Thursday, July 31, 2008

Pet Obesity - A Real Health Crisis

An overweight pet can have health risks including, severe respiratory, cardiac, metabolic and orthopedic dysfunction. Obesity can shorten their life span. This extra weight puts a strain on their heart, body and their health in general.

Is your pet overweight? There are two simple tests that show obesity:
1. Run your hands across the chest of your dog or cat. You should always be able to feel their ribs but not see them. There should never be a layer of fat over the ribs. 2. Look at your standing dog or cat from a bird's eye view. They should have what looks like a waist that tucks in right in front of the hips.

Here are some tips to get your pet back into shape: 1. Control portions. Look at everything you are feeding your pet - pet food, treats, human food, scraps and reduce that amount. (Don't starve them!) 2. Control quality. Don't feed your pet human junk food like pizza, chips or sweets such as baked goods, ice cream or cookies. Home-prepared meals using fresh ingredients are acceptable. Wholesome items such as brown rice, fresh lean meats and vegetables are recommended. Watch for the high grain content in most commercial food. 3. Increase exercise. Get into the habit of walking your dog every day. Getting outdoors is good for a pet's emotional health, too. With dogs, you can also play fetch, play hide and seek, set up obstacle courses for them or take them swimming. Cats can stay active indoors or out by playing with toys or being walked outside on a leash.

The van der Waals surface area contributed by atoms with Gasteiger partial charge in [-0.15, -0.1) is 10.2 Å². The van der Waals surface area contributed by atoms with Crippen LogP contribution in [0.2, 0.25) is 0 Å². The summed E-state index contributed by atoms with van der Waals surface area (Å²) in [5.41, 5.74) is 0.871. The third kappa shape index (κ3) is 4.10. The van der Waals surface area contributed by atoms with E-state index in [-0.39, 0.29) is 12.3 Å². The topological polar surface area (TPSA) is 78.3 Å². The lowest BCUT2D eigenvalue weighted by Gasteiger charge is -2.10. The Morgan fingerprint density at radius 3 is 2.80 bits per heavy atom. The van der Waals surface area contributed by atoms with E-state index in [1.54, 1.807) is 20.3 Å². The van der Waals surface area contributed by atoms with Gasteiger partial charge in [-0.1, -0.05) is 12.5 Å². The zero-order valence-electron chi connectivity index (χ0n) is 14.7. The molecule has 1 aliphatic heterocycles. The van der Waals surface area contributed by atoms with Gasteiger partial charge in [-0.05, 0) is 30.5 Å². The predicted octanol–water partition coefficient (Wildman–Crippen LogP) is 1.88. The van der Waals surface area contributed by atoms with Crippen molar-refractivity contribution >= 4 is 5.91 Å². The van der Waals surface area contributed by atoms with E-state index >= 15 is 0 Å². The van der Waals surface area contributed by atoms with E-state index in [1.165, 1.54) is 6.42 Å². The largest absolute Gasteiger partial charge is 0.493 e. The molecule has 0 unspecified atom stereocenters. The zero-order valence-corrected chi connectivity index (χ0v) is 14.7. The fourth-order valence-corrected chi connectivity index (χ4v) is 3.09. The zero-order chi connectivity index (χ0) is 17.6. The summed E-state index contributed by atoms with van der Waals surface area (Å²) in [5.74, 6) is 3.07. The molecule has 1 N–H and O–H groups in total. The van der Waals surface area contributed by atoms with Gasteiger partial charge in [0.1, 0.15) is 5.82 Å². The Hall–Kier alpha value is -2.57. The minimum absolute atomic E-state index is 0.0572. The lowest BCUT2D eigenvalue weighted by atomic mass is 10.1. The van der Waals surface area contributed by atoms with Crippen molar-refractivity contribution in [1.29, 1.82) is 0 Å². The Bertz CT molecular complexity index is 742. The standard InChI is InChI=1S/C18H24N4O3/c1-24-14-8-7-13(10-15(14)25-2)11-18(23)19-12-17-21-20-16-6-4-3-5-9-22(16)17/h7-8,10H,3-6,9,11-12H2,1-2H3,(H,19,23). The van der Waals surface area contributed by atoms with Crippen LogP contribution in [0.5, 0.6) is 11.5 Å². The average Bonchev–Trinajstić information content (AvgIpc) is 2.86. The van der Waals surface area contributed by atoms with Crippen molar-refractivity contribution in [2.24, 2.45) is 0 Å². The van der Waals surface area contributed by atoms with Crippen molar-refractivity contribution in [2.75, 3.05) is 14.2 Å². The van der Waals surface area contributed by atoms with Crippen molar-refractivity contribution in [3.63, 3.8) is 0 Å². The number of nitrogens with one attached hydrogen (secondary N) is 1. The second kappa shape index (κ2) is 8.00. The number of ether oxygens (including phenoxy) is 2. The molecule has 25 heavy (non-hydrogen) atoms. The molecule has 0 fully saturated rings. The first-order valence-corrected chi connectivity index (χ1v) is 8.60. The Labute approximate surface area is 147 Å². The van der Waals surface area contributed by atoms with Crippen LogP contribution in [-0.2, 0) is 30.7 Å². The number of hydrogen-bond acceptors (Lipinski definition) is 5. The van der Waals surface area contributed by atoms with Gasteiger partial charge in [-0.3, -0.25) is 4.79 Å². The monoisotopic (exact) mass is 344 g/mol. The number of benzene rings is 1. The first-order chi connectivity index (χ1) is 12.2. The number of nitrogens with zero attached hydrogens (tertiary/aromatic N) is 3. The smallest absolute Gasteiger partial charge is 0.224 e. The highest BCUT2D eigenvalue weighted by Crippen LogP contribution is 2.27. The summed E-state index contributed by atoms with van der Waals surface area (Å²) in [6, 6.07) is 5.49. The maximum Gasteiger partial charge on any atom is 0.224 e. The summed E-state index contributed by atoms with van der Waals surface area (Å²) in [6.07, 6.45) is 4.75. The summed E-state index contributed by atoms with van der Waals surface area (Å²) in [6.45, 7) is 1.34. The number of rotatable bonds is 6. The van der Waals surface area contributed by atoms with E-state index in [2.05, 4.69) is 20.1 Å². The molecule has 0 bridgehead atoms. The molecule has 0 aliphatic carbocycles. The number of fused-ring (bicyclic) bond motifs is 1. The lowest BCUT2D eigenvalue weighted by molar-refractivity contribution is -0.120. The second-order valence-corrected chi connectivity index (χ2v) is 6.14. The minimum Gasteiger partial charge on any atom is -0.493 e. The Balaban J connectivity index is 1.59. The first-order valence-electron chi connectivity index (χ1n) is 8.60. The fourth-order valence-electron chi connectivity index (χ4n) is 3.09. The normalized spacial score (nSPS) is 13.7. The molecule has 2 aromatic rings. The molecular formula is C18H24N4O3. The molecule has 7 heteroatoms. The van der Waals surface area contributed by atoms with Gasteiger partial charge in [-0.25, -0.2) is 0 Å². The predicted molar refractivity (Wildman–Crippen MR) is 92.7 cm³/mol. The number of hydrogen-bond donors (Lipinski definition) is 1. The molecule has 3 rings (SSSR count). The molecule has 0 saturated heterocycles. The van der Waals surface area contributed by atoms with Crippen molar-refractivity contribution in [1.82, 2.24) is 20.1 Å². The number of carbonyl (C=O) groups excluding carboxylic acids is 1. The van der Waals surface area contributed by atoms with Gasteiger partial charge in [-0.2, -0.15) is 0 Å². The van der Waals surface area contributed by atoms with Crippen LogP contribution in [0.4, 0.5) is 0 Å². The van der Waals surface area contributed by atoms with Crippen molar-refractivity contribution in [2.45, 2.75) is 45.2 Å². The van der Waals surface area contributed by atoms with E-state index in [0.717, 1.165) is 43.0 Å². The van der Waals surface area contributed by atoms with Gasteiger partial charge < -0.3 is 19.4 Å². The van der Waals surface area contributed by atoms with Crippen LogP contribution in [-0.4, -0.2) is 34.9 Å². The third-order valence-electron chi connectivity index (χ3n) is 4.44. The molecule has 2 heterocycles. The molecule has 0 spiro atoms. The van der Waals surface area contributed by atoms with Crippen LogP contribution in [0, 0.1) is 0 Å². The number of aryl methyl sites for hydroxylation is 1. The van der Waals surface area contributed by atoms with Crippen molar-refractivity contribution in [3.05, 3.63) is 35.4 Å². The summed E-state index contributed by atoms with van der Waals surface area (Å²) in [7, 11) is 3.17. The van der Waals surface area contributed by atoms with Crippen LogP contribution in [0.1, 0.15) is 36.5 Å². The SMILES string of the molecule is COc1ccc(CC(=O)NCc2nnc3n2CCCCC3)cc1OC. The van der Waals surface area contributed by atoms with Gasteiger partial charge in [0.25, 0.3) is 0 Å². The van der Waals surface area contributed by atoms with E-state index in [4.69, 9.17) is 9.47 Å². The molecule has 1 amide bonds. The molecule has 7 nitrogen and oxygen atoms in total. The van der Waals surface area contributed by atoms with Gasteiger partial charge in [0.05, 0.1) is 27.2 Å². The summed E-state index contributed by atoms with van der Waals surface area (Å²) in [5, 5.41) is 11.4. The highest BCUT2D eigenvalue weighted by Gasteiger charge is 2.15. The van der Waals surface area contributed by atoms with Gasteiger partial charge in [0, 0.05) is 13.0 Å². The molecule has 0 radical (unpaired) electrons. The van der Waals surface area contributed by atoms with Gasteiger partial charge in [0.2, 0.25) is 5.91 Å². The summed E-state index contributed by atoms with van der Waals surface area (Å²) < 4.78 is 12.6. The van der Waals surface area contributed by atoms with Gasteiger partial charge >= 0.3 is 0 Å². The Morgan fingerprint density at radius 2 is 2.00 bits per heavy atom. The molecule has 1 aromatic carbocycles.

All pet food companies make diet or weight control foods, but be careful they contain alot of fillers. They usually contain grains, not meat and vegetables. Homemade meals tend to be lower in calories and healthier than prepared pet foods. Portion control and increased activity are the main issues in reducing or managing an animal's weight.